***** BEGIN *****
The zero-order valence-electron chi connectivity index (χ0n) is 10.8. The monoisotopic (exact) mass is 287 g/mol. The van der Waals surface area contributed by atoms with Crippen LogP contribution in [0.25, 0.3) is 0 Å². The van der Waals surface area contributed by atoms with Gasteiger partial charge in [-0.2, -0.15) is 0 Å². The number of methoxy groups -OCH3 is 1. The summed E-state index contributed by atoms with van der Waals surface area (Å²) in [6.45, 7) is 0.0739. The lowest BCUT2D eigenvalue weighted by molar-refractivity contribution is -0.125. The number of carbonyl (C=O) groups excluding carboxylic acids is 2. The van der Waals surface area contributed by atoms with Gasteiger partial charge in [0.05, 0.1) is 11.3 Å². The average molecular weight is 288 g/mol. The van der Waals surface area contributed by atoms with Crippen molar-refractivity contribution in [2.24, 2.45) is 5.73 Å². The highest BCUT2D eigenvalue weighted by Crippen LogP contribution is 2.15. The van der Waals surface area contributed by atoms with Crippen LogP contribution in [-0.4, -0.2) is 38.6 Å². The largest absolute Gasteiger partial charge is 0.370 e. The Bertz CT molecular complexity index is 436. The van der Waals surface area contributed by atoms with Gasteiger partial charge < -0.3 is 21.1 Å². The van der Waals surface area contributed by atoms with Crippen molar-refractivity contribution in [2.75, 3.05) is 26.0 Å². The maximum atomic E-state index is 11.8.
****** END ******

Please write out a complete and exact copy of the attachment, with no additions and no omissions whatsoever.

The zero-order valence-electron chi connectivity index (χ0n) is 10.8. The monoisotopic (exact) mass is 287 g/mol. The van der Waals surface area contributed by atoms with Crippen LogP contribution in [0.25, 0.3) is 0 Å². The van der Waals surface area contributed by atoms with Gasteiger partial charge in [-0.2, -0.15) is 0 Å². The number of methoxy groups -OCH3 is 1. The summed E-state index contributed by atoms with van der Waals surface area (Å²) in [6.45, 7) is 0.0739. The lowest BCUT2D eigenvalue weighted by molar-refractivity contribution is -0.125. The number of carbonyl (C=O) groups excluding carboxylic acids is 2. The van der Waals surface area contributed by atoms with Gasteiger partial charge in [0.05, 0.1) is 11.3 Å². The average molecular weight is 288 g/mol. The van der Waals surface area contributed by atoms with Crippen molar-refractivity contribution in [2.24, 2.45) is 5.73 Å². The highest BCUT2D eigenvalue weighted by Crippen LogP contribution is 2.15. The van der Waals surface area contributed by atoms with Crippen LogP contribution in [-0.4, -0.2) is 38.6 Å². The largest absolute Gasteiger partial charge is 0.370 e. The Bertz CT molecular complexity index is 436. The van der Waals surface area contributed by atoms with Gasteiger partial charge < -0.3 is 21.1 Å². The van der Waals surface area contributed by atoms with Crippen molar-refractivity contribution in [2.75, 3.05) is 26.0 Å². The maximum atomic E-state index is 11.8.